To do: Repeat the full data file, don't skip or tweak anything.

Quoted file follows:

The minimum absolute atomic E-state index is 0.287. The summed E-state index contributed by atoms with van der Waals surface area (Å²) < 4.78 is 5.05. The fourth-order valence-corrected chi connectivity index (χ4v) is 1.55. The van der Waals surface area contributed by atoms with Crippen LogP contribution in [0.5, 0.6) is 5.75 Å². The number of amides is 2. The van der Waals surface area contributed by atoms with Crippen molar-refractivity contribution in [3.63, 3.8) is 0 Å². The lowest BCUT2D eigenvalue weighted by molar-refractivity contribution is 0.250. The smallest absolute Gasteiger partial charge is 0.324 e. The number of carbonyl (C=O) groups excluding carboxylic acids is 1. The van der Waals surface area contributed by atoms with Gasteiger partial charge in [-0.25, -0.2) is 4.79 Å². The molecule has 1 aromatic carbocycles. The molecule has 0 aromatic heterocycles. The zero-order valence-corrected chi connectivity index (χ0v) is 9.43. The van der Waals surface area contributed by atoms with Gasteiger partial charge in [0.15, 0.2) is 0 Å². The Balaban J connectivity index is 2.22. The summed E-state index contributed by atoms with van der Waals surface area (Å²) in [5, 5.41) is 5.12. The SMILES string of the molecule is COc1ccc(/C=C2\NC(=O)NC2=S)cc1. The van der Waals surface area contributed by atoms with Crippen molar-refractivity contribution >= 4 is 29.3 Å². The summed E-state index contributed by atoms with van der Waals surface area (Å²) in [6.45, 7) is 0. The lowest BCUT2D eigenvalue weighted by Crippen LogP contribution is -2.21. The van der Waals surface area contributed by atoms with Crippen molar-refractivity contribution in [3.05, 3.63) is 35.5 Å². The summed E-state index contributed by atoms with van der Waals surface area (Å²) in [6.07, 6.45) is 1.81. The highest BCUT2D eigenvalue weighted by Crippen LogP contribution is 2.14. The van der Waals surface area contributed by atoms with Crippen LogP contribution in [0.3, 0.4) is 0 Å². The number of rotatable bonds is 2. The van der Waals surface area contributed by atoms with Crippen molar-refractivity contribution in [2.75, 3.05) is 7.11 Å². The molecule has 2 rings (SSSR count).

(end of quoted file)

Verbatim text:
The minimum absolute atomic E-state index is 0.287. The summed E-state index contributed by atoms with van der Waals surface area (Å²) < 4.78 is 5.05. The fourth-order valence-corrected chi connectivity index (χ4v) is 1.55. The van der Waals surface area contributed by atoms with Crippen LogP contribution in [0.5, 0.6) is 5.75 Å². The number of amides is 2. The van der Waals surface area contributed by atoms with Crippen molar-refractivity contribution in [3.63, 3.8) is 0 Å². The lowest BCUT2D eigenvalue weighted by molar-refractivity contribution is 0.250. The smallest absolute Gasteiger partial charge is 0.324 e. The number of carbonyl (C=O) groups excluding carboxylic acids is 1. The van der Waals surface area contributed by atoms with Gasteiger partial charge in [-0.25, -0.2) is 4.79 Å². The molecule has 1 aromatic carbocycles. The molecule has 0 aromatic heterocycles. The zero-order valence-corrected chi connectivity index (χ0v) is 9.43. The van der Waals surface area contributed by atoms with Gasteiger partial charge in [0.15, 0.2) is 0 Å². The Balaban J connectivity index is 2.22. The summed E-state index contributed by atoms with van der Waals surface area (Å²) in [5, 5.41) is 5.12. The SMILES string of the molecule is COc1ccc(/C=C2\NC(=O)NC2=S)cc1. The van der Waals surface area contributed by atoms with Crippen molar-refractivity contribution >= 4 is 29.3 Å². The summed E-state index contributed by atoms with van der Waals surface area (Å²) in [6.45, 7) is 0. The lowest BCUT2D eigenvalue weighted by Crippen LogP contribution is -2.21. The van der Waals surface area contributed by atoms with Crippen molar-refractivity contribution in [3.05, 3.63) is 35.5 Å². The summed E-state index contributed by atoms with van der Waals surface area (Å²) in [6.07, 6.45) is 1.81. The highest BCUT2D eigenvalue weighted by Crippen LogP contribution is 2.14. The van der Waals surface area contributed by atoms with Crippen LogP contribution in [0.3, 0.4) is 0 Å². The number of rotatable bonds is 2. The van der Waals surface area contributed by atoms with Crippen molar-refractivity contribution in [2.75, 3.05) is 7.11 Å². The molecule has 2 rings (SSSR count).